The Inflation Reduction Act, Distributed Energy Resources, & Energy Efficiency
Tax day may not be popular, but there’s a reason to celebrate new clean energy tax credits thanks to the passing of last year’s Inflation Reduction Act (IRA). The IRA represents the largest federal investment ($369 billion) in decarbonizing and modernizing the power sector in history. Many parts of the power system will be impacted, notably the electricity sector. Residential electricity customers stand to benefit thanks to expanded and new financial support to deploy energy efficiency and electrification measures and distributed energy resources (DERs). The widespread deployment of DERs in turn has significant implications for how utilities plan and operate their systems.
Big Picture–What Does the IRA Aim to Do?
Securing the United States’ place as a global leader in “clean energy technology, manufacturing, and innovation” is the goal of the IRA (2022). The IRA builds on the 2021 Infrastructure Investment and Jobs Act (IIJA). Together, these bills provide significant investment for transportation electrification, state and local climate projects, clean energy manufacturing and supply chains, carbon capture, grid modernization, and other clean energy projects. These initiatives will prioritize elements like the expanded EV charging necessary to meet the Biden Administration’s ambitious plan to enhance EV manufacturing to account for 50% of all vehicles by 2030.
Notably, this legislation underscores the Biden administration’s commitment to environmental justice, equity, and its Justice 40 Initiative by prioritizing investments in disadvantaged communities. Overall, the IRA and IIJA, when layered on top of existing policies and programs, are estimated to reduce economy-wide U.S. greenhouse gas emissions by 40% below 2005 levels by 2030.
What Does it Mean for Residential Electricity Customers?
The IRA targets multiple sectors, including buildings and transportation, with big implications for average people. Residential electricity customers will have more resources at their fingertips to decarbonize their homes and transportation through different approaches, including:
- Energy efficiency & electrification measures
- Both tax credits and rebates are stipulated in the IRA. The 25C Energy Efficiency Tax Credit is a 30% tax credit available for weatherization upgrades (insulation, doors, windows, energy audits), heat pumps, heat pump hot water heaters, and electrical panel upgrades. Low and moderate-income households are also eligible for rebates on qualifying electrification measures that cover up to 100% of the cost, up to $14,000. Even contractors who install these projects can access a rebate of up to $500.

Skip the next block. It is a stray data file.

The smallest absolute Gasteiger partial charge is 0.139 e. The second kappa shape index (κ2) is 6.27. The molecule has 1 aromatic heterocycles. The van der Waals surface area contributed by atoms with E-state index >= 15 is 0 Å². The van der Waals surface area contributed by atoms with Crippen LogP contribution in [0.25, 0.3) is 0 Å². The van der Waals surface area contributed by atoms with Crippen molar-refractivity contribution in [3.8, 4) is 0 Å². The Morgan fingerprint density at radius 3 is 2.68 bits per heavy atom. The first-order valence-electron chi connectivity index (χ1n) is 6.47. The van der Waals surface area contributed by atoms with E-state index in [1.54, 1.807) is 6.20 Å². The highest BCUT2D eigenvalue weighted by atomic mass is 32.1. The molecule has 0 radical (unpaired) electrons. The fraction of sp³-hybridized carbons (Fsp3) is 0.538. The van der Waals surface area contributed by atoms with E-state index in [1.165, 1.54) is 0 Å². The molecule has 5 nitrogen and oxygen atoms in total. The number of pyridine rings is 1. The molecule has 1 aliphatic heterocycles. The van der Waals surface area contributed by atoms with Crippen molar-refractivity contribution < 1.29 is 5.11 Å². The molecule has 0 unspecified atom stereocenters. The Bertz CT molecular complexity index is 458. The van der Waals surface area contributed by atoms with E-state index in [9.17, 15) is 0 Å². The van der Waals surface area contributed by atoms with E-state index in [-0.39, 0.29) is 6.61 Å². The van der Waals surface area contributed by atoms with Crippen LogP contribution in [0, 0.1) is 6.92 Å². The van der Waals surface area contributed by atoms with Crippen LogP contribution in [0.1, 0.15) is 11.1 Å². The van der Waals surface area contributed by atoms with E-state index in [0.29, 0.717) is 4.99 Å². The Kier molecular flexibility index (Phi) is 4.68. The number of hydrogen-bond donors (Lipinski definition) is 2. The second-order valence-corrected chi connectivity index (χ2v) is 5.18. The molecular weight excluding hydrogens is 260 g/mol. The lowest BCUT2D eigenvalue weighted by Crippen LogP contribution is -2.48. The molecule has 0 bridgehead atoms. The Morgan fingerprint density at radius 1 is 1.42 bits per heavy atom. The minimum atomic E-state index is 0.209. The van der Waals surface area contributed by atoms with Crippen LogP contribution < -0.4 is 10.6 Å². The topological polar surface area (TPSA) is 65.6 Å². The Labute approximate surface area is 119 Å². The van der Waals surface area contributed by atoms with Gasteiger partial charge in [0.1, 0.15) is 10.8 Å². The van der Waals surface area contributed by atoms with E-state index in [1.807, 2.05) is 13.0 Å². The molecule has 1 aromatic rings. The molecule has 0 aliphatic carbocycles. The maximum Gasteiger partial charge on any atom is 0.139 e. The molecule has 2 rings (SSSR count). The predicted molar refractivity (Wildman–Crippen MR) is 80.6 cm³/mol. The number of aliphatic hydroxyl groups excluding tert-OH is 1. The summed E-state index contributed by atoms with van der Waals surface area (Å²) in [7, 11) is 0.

- Energy generation (i.e. solar, storage) (rebates and tax credits)
- Transport electrification (i.e. EVs and chargers)
- The IRA offers a tax credit of up to $7,500 on new electric vehicles and 30% of the sales price of up to $4,000 for used electric vehicles. It also maintains the $1,000 residential EV charger tax credit. Reading the fine print is important, as tax credit eligibility varies by household income and only vehicles that meet certain requirements qualify.
When layered on top of state incentives, the economics for these technologies becomes even more appealing.
Why Utilities Should Pay Attention
The IRA’s investments available to residential electricity customers have the potential to affect the amount of demand, opportunities for flexible demand, and new sources of power for utilities. While residential electricity use has essentially flatlined since 2010, wide-scale energy efficiency and rooftop solar adoption could take an additional dent out of electricity sales. At the same time, widespread electric vehicle adoption and household electrification will likely provide a counterbalance, increasing electricity demand from residential customers and shifting load shapes for utilities (e.g. shifting from summer peaking to winter peaking due to the adoption of heat pumps and electric hot water heaters).
The IRA, DERs, & Energy Efficiency Conclusion
The opportunity for flexible demand due to DER adoption is an increasingly important tool for utilities to manage peak loads. In the end, if the IRA’s investments are fully realized, residential energy efficiency and electrification measures, DERs, and demand response programs could easily go from niche to mainstream, truly transforming how utilities plan and operate their systems.